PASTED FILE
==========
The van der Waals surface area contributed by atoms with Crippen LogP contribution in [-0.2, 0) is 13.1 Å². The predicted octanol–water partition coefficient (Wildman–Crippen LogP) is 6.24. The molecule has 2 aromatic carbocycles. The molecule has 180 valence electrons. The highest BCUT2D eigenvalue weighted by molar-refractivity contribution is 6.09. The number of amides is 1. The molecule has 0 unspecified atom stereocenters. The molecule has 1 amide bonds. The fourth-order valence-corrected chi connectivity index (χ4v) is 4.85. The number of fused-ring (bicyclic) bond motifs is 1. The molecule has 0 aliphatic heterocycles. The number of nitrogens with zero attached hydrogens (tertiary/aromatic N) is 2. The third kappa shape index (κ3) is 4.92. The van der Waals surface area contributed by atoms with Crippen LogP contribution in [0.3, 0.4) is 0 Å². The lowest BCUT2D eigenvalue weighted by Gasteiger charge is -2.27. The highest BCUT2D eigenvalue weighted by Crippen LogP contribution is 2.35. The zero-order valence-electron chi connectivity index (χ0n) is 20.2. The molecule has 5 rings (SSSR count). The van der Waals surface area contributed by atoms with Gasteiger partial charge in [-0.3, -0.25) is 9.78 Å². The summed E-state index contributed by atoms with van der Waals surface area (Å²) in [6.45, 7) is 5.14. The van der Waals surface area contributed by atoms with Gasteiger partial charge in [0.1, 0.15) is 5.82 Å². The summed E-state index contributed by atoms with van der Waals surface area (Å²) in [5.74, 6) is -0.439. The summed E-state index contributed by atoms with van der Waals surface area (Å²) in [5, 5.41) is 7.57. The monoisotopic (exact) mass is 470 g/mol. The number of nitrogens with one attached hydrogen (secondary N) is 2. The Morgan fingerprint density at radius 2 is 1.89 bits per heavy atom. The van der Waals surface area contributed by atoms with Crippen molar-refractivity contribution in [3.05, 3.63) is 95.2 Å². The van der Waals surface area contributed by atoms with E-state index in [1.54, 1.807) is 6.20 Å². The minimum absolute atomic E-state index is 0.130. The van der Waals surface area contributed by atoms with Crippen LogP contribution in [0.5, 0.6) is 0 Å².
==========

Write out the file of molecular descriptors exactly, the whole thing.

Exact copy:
The van der Waals surface area contributed by atoms with Crippen LogP contribution in [-0.2, 0) is 13.1 Å². The predicted octanol–water partition coefficient (Wildman–Crippen LogP) is 6.24. The molecule has 2 aromatic carbocycles. The molecule has 180 valence electrons. The highest BCUT2D eigenvalue weighted by molar-refractivity contribution is 6.09. The number of amides is 1. The molecule has 0 unspecified atom stereocenters. The molecule has 1 amide bonds. The fourth-order valence-corrected chi connectivity index (χ4v) is 4.85. The number of fused-ring (bicyclic) bond motifs is 1. The molecule has 0 aliphatic heterocycles. The number of nitrogens with zero attached hydrogens (tertiary/aromatic N) is 2. The third kappa shape index (κ3) is 4.92. The van der Waals surface area contributed by atoms with Crippen LogP contribution in [0.3, 0.4) is 0 Å². The lowest BCUT2D eigenvalue weighted by Gasteiger charge is -2.27. The highest BCUT2D eigenvalue weighted by Crippen LogP contribution is 2.35. The zero-order valence-electron chi connectivity index (χ0n) is 20.2. The molecule has 5 rings (SSSR count). The van der Waals surface area contributed by atoms with Gasteiger partial charge in [-0.3, -0.25) is 9.78 Å². The summed E-state index contributed by atoms with van der Waals surface area (Å²) in [6.45, 7) is 5.14. The van der Waals surface area contributed by atoms with Gasteiger partial charge in [0.1, 0.15) is 5.82 Å². The summed E-state index contributed by atoms with van der Waals surface area (Å²) in [5.74, 6) is -0.439. The summed E-state index contributed by atoms with van der Waals surface area (Å²) in [5, 5.41) is 7.57. The monoisotopic (exact) mass is 470 g/mol. The number of nitrogens with one attached hydrogen (secondary N) is 2. The Morgan fingerprint density at radius 2 is 1.89 bits per heavy atom. The van der Waals surface area contributed by atoms with Crippen molar-refractivity contribution in [3.05, 3.63) is 95.2 Å². The van der Waals surface area contributed by atoms with E-state index in [1.54, 1.807) is 6.20 Å². The minimum absolute atomic E-state index is 0.130. The van der Waals surface area contributed by atoms with Crippen LogP contribution in [0.5, 0.6) is 0 Å².